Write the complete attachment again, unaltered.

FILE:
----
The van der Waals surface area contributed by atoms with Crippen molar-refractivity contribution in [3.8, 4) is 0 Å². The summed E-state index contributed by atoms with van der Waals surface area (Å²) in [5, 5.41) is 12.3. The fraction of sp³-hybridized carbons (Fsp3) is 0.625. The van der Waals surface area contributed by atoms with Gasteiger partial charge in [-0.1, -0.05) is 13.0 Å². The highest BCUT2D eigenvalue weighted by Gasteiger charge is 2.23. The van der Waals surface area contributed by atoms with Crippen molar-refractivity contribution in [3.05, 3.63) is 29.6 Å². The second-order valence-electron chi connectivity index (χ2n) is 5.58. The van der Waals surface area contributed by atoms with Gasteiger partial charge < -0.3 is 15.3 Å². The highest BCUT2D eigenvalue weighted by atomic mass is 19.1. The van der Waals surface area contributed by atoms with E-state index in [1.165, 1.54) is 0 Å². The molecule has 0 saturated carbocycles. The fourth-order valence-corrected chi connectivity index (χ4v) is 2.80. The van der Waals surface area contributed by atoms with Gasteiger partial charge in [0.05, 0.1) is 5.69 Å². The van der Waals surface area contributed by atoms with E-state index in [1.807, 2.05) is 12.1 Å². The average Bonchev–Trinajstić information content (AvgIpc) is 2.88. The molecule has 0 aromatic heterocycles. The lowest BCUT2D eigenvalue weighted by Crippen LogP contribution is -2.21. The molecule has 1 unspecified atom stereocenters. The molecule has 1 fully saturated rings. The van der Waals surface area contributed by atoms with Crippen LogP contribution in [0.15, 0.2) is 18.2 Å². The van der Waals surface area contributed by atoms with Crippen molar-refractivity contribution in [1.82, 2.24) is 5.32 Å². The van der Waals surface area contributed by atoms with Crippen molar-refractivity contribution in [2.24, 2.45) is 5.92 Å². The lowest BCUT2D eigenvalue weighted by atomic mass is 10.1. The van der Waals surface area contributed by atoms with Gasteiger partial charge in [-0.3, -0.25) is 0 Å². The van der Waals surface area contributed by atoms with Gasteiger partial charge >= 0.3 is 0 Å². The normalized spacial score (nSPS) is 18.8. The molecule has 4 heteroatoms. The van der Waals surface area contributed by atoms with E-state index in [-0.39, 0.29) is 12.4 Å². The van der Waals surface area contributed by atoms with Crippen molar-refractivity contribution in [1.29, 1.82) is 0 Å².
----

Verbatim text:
The van der Waals surface area contributed by atoms with Crippen molar-refractivity contribution in [3.8, 4) is 0 Å². The summed E-state index contributed by atoms with van der Waals surface area (Å²) in [5, 5.41) is 12.3. The fraction of sp³-hybridized carbons (Fsp3) is 0.625. The van der Waals surface area contributed by atoms with Gasteiger partial charge in [-0.1, -0.05) is 13.0 Å². The highest BCUT2D eigenvalue weighted by Gasteiger charge is 2.23. The van der Waals surface area contributed by atoms with Crippen molar-refractivity contribution in [3.05, 3.63) is 29.6 Å². The second-order valence-electron chi connectivity index (χ2n) is 5.58. The van der Waals surface area contributed by atoms with Gasteiger partial charge < -0.3 is 15.3 Å². The highest BCUT2D eigenvalue weighted by atomic mass is 19.1. The van der Waals surface area contributed by atoms with E-state index in [1.165, 1.54) is 0 Å². The molecule has 0 saturated carbocycles. The fourth-order valence-corrected chi connectivity index (χ4v) is 2.80. The van der Waals surface area contributed by atoms with Gasteiger partial charge in [0.05, 0.1) is 5.69 Å². The van der Waals surface area contributed by atoms with E-state index in [1.807, 2.05) is 12.1 Å². The average Bonchev–Trinajstić information content (AvgIpc) is 2.88. The molecule has 0 aromatic heterocycles. The lowest BCUT2D eigenvalue weighted by Crippen LogP contribution is -2.21. The molecule has 1 unspecified atom stereocenters. The molecule has 1 fully saturated rings. The van der Waals surface area contributed by atoms with Crippen LogP contribution in [0.15, 0.2) is 18.2 Å². The van der Waals surface area contributed by atoms with Crippen molar-refractivity contribution in [1.82, 2.24) is 5.32 Å². The van der Waals surface area contributed by atoms with Crippen molar-refractivity contribution in [2.24, 2.45) is 5.92 Å². The lowest BCUT2D eigenvalue weighted by atomic mass is 10.1. The van der Waals surface area contributed by atoms with Gasteiger partial charge in [-0.3, -0.25) is 0 Å². The van der Waals surface area contributed by atoms with Gasteiger partial charge >= 0.3 is 0 Å². The normalized spacial score (nSPS) is 18.8. The molecule has 4 heteroatoms. The van der Waals surface area contributed by atoms with E-state index in [-0.39, 0.29) is 12.4 Å². The van der Waals surface area contributed by atoms with Crippen molar-refractivity contribution in [1.29, 1.82) is 0 Å².